Lingering Soreness from Frostbitten Toe

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by PellucidWombat » Thu Jul 01, 2010 7:37 pm

It came from a combination of prolonged exposure to extreme cold and very wet feet from Mt Shasta.

Temps w/ windchill varied from 10 F to -25 F for over 24 hrs and my feet got drenched digging the snowcaves and the rime ice, and I was unable to dry out my feet or the Koflach boots. So despite having warm boots and socks my big toe got a little frostbitten, though there was barely any sign when I first got off the mountain - it took about 4 days before it really started aching and looking bad.

Oddly my finger's frostbite appeared worse, but it healed quickly and hasn't given me any problems since, apart from slightly greater sensitivity to cold, which I expected.

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by John Duffield » Thu Jul 01, 2010 7:58 pm

If you must persist in doing a self diagnosis...

When I got Frostbitten on Aconcagua 2 years ago, I was surprised where much of the information was. There weren't Docs here that knew much about it. Seems the 8th Air Force, bombing Germany in WWII, had a serious problem with it. Lots of documentation. Much of the anecdotal stuff is available through those sources. I actually got a little lost in the war stories.

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by mrchad9 » Thu Jul 01, 2010 11:12 pm

Vitaliy M wrote:
mrchad9 wrote:
PellucidWombat wrote:haha, I have a huge deductible, so if there was any advice that seemed level-headed, I figured I might as well start there since the pain is fairly moderate, but annoying. Otherwise, the doctor awaits!

I actually got pretty cold the weekend before Memorial weekend, not expecting such cold weather. Had some fleece gloves but they weren't enough on a windy ridge with freezing temps.

Started experiencing some of the same symptoms you have, not coloration but tingling. Still a little but so slight I'm not concerned anymore, but lasted a couple weeks. I was surprised, so I guess I'm interested to see what folks come up with too.

Another fine example of America's health care system for all those who think it is so far and away the best.

Don't want to argue with you...but, if I follow your post it seems like you blame our health-care system for not wearing warm enough gloves on a windy ridge with freezing temps?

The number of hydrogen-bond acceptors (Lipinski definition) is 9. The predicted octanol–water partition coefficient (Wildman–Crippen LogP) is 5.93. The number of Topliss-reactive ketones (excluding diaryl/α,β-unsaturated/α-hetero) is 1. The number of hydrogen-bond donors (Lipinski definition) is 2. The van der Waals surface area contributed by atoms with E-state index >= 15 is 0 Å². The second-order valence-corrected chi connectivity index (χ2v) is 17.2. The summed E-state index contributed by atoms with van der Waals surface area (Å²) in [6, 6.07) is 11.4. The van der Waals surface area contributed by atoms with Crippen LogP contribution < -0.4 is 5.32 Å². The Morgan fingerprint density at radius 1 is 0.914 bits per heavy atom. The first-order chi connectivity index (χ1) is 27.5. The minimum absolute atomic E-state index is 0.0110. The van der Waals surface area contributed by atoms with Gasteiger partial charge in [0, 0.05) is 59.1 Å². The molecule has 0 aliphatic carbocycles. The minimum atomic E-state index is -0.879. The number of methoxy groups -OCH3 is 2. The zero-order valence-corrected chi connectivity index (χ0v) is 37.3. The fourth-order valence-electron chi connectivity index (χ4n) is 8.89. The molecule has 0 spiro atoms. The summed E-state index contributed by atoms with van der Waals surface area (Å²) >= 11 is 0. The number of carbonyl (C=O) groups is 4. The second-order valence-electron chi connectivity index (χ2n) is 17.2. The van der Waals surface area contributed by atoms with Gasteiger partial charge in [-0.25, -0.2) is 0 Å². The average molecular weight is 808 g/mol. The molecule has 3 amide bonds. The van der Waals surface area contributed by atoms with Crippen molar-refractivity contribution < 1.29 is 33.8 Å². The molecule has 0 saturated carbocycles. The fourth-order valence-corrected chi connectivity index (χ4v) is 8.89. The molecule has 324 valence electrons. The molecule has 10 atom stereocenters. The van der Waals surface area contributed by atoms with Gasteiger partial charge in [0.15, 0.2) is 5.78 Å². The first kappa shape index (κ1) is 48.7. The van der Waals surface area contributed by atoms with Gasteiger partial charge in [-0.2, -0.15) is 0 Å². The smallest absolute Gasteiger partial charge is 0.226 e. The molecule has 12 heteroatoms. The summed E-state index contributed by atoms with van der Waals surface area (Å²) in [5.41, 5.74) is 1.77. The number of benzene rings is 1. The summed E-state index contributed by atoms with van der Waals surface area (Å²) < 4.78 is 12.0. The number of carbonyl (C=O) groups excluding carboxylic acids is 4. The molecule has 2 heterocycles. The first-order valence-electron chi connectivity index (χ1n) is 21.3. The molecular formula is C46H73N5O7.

If I happen to have an emergency I would not want to be anywhere but here in US. Not saying it is the greatest system, I too think a lot has to change (especially insurance crap), but for emergency care we are in the elite few.

That's not what I was saying. I got a bit cold but no frostbite and have since recovered, and if I needed to go in to the doctor I could have, as my current job provides adequate coverage for me.

My statement on America's health care was in response to PellucidWombat's situation (or mine if I had a different job or was unemployed). There are far too many in a position like his, and millions in an even worse situation. He has a high deductible plan which encourages people to go without early treatment, delaying it until it is potentially worse and more expensive to address. Routine and preventative activities, and initial consultations, should be free, not subject to high deductibles, to avoid a situation like his.

If you have a medical issue you might want to be in the US. But if I had a medical issue, and no insurance, I would want to be in just about any other country.

I was with someone who broke their toe in Thailand (or at least it was swollen and believed to be broken). Went to the emergency room, got x-rays, examination, and a prescription for pain killers and antibiotics. Total time and cost was less than 1 hour and under $35- with no appointment necessary. Now what do you think that process would be like here- insurance or not?

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by mrchad9 » Fri Jul 02, 2010 1:23 am

Vitaliy M wrote:I see.
Well the beauty of US is you can CHOOSE which insurance you want. If you feel like you are young and don't need a full coverage you can choose one that covers less. It is a free choice. As I understand PW is a Structural Engineer, so as I understand he can choose which insurance to get.